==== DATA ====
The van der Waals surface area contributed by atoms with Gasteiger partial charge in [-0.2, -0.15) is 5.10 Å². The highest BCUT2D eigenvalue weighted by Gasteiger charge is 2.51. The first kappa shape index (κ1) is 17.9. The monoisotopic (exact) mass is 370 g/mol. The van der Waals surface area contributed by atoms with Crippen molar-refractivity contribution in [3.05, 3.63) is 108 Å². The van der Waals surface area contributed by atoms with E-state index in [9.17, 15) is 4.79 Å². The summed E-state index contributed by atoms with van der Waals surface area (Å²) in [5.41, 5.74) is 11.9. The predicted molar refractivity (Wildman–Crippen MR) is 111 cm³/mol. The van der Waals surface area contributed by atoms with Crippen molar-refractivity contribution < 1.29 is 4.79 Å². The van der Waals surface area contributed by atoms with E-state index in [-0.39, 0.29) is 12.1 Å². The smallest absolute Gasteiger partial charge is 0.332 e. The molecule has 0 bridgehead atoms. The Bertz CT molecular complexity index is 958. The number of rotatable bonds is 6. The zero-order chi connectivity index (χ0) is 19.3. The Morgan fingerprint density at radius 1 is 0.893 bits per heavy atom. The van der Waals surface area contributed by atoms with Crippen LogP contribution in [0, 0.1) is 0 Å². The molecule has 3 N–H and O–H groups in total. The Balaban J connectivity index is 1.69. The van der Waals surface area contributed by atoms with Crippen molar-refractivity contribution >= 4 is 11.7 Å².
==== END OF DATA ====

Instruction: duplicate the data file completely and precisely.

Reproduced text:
The van der Waals surface area contributed by atoms with Gasteiger partial charge in [-0.2, -0.15) is 5.10 Å². The highest BCUT2D eigenvalue weighted by Gasteiger charge is 2.51. The first kappa shape index (κ1) is 17.9. The monoisotopic (exact) mass is 370 g/mol. The van der Waals surface area contributed by atoms with Crippen molar-refractivity contribution in [3.05, 3.63) is 108 Å². The van der Waals surface area contributed by atoms with E-state index in [9.17, 15) is 4.79 Å². The summed E-state index contributed by atoms with van der Waals surface area (Å²) in [5.41, 5.74) is 11.9. The predicted molar refractivity (Wildman–Crippen MR) is 111 cm³/mol. The van der Waals surface area contributed by atoms with Crippen molar-refractivity contribution < 1.29 is 4.79 Å². The van der Waals surface area contributed by atoms with E-state index in [-0.39, 0.29) is 12.1 Å². The smallest absolute Gasteiger partial charge is 0.332 e. The molecule has 0 bridgehead atoms. The Bertz CT molecular complexity index is 958. The number of rotatable bonds is 6. The zero-order chi connectivity index (χ0) is 19.3. The Morgan fingerprint density at radius 1 is 0.893 bits per heavy atom. The van der Waals surface area contributed by atoms with Crippen LogP contribution in [0, 0.1) is 0 Å². The molecule has 3 N–H and O–H groups in total. The Balaban J connectivity index is 1.69. The van der Waals surface area contributed by atoms with Crippen molar-refractivity contribution >= 4 is 11.7 Å².